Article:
Other notable Gibson titles include:
Count Zero (London: Gollancz 1986; ISBN 0575036966; hardback $100; also, New York: Arbor House, 1986; ISBN 087795769X, hardback $50 - $75)
Burning Chrome (London,Gollancz,1986, ISBN 0575038462, hardback $150; also, New York: Arbor House, 1986, ISBN 0877957800, hardback $30)
Mona Lisa Overdrive (London,Gollancz,1986, ISBN 0575040203, hardback $30; also, New York: Bantam Books, 1988, ISBN 0553052500, hardback, <$5).
An interesting variation on cyberpunk is the sub-sub-genre called steampunk. K. W. Jeter's Morlock Night (New York: DAW Books, 1979, ISBN 0586204385, paperback original $7), in which the Morlocks have stolen Wells' time machine to invade 1892 London, is credited as the first of the steampunk novels. The Difference Engine (London: Gollancz, 1990, ISBN 0575047623, hardback $10; also, New York: Bantam, 1991, ISBN 0553070282, hardback $5), co-authored by William Gibson and Bruce Sterling, is set in Victorian England, the Information Age arriving 100 years early and technocrats ruling with the aid of huge gear-driven mechanical computers (Charles Babbage's difference engine writ large). James Blaylock has written two related steampunk novels, Homunculus (Bath: Morrigan Publications, 1988; another Philip K Dick Award winner, limited/trade $50/$25), and Lord Kelvin's Machine (Sauk City,WI: Arkham House, 1992; $15). The League of Extraordinary Gentlemen, a comic book series written by Alan Moore and illustrated by Kevin O'Neill, is set in a technologically advanced Victorian London where literary figures (both great and minor) are real - for example, characters such as Captain Nemo, the Invisible Man, and Allan Quartermain are recruited by the British government to fight evil and alien invasion. Two volumes of The League have been released in book form:
The League of Extraordinary Gentlemen Book 1, collects vol 1 #1-6
The League of Extraordinary Gentlemen Book 2, collects vol 2 #1-6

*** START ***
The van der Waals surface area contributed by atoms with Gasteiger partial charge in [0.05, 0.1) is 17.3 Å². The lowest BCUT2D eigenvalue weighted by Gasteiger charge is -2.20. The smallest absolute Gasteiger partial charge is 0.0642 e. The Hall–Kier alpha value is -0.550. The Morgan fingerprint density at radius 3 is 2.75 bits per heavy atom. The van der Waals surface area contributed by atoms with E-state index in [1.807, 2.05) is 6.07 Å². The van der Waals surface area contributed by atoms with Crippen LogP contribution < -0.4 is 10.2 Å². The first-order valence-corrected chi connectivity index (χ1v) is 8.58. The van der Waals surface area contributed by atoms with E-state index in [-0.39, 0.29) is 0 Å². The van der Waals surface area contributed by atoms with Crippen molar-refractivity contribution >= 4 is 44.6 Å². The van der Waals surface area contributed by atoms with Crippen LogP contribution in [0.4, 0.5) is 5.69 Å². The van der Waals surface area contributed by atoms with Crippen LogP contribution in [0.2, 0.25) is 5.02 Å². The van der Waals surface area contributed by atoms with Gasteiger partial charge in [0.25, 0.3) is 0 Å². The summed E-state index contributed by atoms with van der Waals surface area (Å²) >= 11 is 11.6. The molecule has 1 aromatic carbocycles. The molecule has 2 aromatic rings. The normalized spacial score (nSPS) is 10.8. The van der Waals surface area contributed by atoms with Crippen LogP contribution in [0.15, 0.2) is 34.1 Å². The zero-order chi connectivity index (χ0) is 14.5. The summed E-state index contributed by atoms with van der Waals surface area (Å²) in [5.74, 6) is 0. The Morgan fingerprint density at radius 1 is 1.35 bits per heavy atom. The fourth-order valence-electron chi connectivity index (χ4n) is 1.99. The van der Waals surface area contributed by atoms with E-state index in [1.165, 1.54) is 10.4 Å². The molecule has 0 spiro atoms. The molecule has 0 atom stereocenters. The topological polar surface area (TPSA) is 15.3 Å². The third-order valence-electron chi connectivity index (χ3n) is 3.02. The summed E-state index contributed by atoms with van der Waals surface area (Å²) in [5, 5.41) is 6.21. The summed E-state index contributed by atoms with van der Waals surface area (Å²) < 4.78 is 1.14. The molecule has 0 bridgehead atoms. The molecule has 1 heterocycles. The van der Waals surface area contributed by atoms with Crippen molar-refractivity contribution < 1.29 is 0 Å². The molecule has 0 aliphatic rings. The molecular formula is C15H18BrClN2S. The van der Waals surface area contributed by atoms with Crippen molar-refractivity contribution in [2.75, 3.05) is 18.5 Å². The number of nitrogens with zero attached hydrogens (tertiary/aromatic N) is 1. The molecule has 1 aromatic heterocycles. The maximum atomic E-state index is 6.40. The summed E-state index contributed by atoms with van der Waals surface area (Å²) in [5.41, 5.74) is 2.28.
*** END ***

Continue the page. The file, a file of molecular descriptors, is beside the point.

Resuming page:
See also The Time Machine (1960 film), Young Sherlock Holmes (1985 film), and The Secret Adventures of Jules Verne (1999 TV series).
Bruce Sterling, an important figure in cyberpunk, has numerous novels and short story collections to his credit. He is also the editor of Mirrorshades: The Cyberpunk Anthology (New York: Arbor House: 1986; ISBN 0877958688 $50 -$75).
As influential as Sterling has been in the genre, very few of his books seem to have generated very much collector demand. As of this writing, signed first printings of nearly all of Sterling's books are readily available online for less than $30. Two exceptions include Mirrorshades (see above) and Schismatrix (New York: Arbor House, 1985; ISBN 0877956456 $25 to $35 unsigned).
After Gibson and Sterling, the last of the Big Three cyberpunk authors is Neal Stephenson. Snow Crash (New York: Bantam, 1992, ISBN 055308853X, hardback $750 to $1000; the book club edition is also collectible, with prices in the $50 to $75 range) represents a more developed take on the cyberpunk novel. It has all the style and flash of Neuromancer, but it draws the reader into a deeper, richer, funnier and, ultimately, scarier world as well. It also performs a neat inversion of the classic cyberpunk trope of increasingly human-like robots/androids by positing a means of accessing a hard-wired human meta-language that allows the bad guys to reprogram the brain, in effect turning people into robots.
Other Neal Stephenson titles to watch for:
The Big U (New York: Vintage, 1984; ISBN 0394723627, trade paperback original, $50). This book used to be nearly impossible to find, and prices ranged beyond $150. For many years, Stephenson adamantly refused to approve a re-issue of his first book, but apparently he gave in as a reprint was issued in 2001 (New York: Harper, 2001; ISBN 0380816032, trade paperback, $5). Since then the price on the original edition has dropped.
Zodiac: The Eco-Thriller (New York: Atlantic Monthly Press, 1988; ISBN 0871131811, trade paperback, $5 to $10). Stephenson's second book.
The Diamond Age: Or, A Young Lady's Illustrated Primer (New York: Bantam, 1995; ISBN 0553096095; hardback, $5 to $10). A fascinating fusion of cyberpunk and steampunk (cybersteam?), The Diamond Age is set in the oppressively restrictive neo-Victorian age that grew out of the chaos brought about by the introduction of nanotechnology. Nano-engineer John Percival Hackworth illegally duplicates the Young Lady's Illustrated Primer, a custom commissioned nanotech supercomputer in the shape of a book designed to educate a young woman to think for herself in spite of the neo-Victorian norms. But Hackworth loses his copy, and the consequences will shake the very foundations of his society.
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